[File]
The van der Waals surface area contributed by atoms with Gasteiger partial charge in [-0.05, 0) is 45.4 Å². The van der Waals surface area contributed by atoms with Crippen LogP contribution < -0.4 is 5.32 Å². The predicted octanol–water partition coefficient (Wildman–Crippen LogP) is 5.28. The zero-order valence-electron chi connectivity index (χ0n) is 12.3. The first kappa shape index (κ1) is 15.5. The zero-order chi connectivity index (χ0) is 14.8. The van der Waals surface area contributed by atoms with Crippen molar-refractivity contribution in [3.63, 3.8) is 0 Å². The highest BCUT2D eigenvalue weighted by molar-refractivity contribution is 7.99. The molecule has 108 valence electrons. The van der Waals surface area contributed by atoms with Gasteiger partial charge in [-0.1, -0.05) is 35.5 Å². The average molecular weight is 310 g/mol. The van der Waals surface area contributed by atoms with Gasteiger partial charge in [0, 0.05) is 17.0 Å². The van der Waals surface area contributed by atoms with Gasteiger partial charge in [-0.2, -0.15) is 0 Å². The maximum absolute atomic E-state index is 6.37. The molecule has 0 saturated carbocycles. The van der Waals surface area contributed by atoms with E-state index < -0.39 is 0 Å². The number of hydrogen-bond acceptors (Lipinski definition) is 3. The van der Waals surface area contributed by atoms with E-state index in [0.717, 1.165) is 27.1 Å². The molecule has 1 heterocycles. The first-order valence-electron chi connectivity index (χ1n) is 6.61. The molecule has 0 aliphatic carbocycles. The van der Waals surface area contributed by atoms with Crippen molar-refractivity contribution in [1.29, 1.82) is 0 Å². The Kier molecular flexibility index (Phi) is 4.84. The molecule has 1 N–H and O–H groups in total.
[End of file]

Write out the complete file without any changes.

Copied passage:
The van der Waals surface area contributed by atoms with Gasteiger partial charge in [-0.05, 0) is 45.4 Å². The van der Waals surface area contributed by atoms with Crippen LogP contribution < -0.4 is 5.32 Å². The predicted octanol–water partition coefficient (Wildman–Crippen LogP) is 5.28. The zero-order valence-electron chi connectivity index (χ0n) is 12.3. The first kappa shape index (κ1) is 15.5. The zero-order chi connectivity index (χ0) is 14.8. The van der Waals surface area contributed by atoms with Crippen molar-refractivity contribution in [3.63, 3.8) is 0 Å². The highest BCUT2D eigenvalue weighted by molar-refractivity contribution is 7.99. The molecule has 108 valence electrons. The van der Waals surface area contributed by atoms with Gasteiger partial charge in [-0.1, -0.05) is 35.5 Å². The average molecular weight is 310 g/mol. The van der Waals surface area contributed by atoms with Gasteiger partial charge in [0, 0.05) is 17.0 Å². The van der Waals surface area contributed by atoms with Gasteiger partial charge in [-0.2, -0.15) is 0 Å². The maximum absolute atomic E-state index is 6.37. The molecule has 0 saturated carbocycles. The van der Waals surface area contributed by atoms with E-state index < -0.39 is 0 Å². The number of hydrogen-bond acceptors (Lipinski definition) is 3. The van der Waals surface area contributed by atoms with E-state index in [0.717, 1.165) is 27.1 Å². The molecule has 1 heterocycles. The first-order valence-electron chi connectivity index (χ1n) is 6.61. The molecule has 0 aliphatic carbocycles. The van der Waals surface area contributed by atoms with Crippen molar-refractivity contribution in [1.29, 1.82) is 0 Å². The Kier molecular flexibility index (Phi) is 4.84. The molecule has 1 N–H and O–H groups in total.